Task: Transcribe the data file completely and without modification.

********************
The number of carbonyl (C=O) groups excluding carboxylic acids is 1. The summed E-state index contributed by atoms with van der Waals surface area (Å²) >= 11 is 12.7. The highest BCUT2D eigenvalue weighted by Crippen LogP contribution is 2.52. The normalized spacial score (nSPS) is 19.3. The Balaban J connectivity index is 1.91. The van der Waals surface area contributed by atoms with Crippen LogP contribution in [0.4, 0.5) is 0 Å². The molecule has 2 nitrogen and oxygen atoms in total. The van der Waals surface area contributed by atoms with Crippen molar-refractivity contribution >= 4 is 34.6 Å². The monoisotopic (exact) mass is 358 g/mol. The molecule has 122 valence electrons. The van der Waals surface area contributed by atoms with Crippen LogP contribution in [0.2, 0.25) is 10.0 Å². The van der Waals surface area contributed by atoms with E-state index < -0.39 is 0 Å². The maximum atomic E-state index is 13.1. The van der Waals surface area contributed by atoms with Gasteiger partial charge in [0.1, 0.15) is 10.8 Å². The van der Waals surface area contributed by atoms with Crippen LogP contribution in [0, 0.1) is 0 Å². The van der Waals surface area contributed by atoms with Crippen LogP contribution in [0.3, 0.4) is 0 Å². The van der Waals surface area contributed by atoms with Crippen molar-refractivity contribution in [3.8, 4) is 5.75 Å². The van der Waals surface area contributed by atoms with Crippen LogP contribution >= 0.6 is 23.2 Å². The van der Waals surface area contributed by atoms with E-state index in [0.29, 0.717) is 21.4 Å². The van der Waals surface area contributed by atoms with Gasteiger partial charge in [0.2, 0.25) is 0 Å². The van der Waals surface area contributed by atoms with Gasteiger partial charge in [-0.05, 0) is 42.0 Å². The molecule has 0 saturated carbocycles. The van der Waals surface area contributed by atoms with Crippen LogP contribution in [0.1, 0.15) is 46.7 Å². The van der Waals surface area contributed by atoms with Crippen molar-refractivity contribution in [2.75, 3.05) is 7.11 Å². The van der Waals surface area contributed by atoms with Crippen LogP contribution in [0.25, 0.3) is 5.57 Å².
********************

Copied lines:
The number of carbonyl (C=O) groups excluding carboxylic acids is 1. The summed E-state index contributed by atoms with van der Waals surface area (Å²) >= 11 is 12.7. The highest BCUT2D eigenvalue weighted by Crippen LogP contribution is 2.52. The normalized spacial score (nSPS) is 19.3. The Balaban J connectivity index is 1.91. The van der Waals surface area contributed by atoms with Crippen LogP contribution in [0.4, 0.5) is 0 Å². The molecule has 2 nitrogen and oxygen atoms in total. The van der Waals surface area contributed by atoms with Crippen molar-refractivity contribution >= 4 is 34.6 Å². The monoisotopic (exact) mass is 358 g/mol. The molecule has 122 valence electrons. The van der Waals surface area contributed by atoms with Crippen LogP contribution in [0.2, 0.25) is 10.0 Å². The van der Waals surface area contributed by atoms with E-state index < -0.39 is 0 Å². The maximum atomic E-state index is 13.1. The van der Waals surface area contributed by atoms with Gasteiger partial charge in [0.1, 0.15) is 10.8 Å². The van der Waals surface area contributed by atoms with Crippen LogP contribution in [0, 0.1) is 0 Å². The van der Waals surface area contributed by atoms with Crippen LogP contribution in [0.3, 0.4) is 0 Å². The van der Waals surface area contributed by atoms with Crippen molar-refractivity contribution in [3.8, 4) is 5.75 Å². The van der Waals surface area contributed by atoms with Crippen LogP contribution >= 0.6 is 23.2 Å². The van der Waals surface area contributed by atoms with E-state index in [0.29, 0.717) is 21.4 Å². The van der Waals surface area contributed by atoms with Gasteiger partial charge in [0.2, 0.25) is 0 Å². The van der Waals surface area contributed by atoms with Gasteiger partial charge in [-0.05, 0) is 42.0 Å². The molecule has 0 saturated carbocycles. The van der Waals surface area contributed by atoms with Crippen LogP contribution in [0.1, 0.15) is 46.7 Å². The van der Waals surface area contributed by atoms with Crippen molar-refractivity contribution in [2.75, 3.05) is 7.11 Å². The van der Waals surface area contributed by atoms with Crippen LogP contribution in [0.25, 0.3) is 5.57 Å².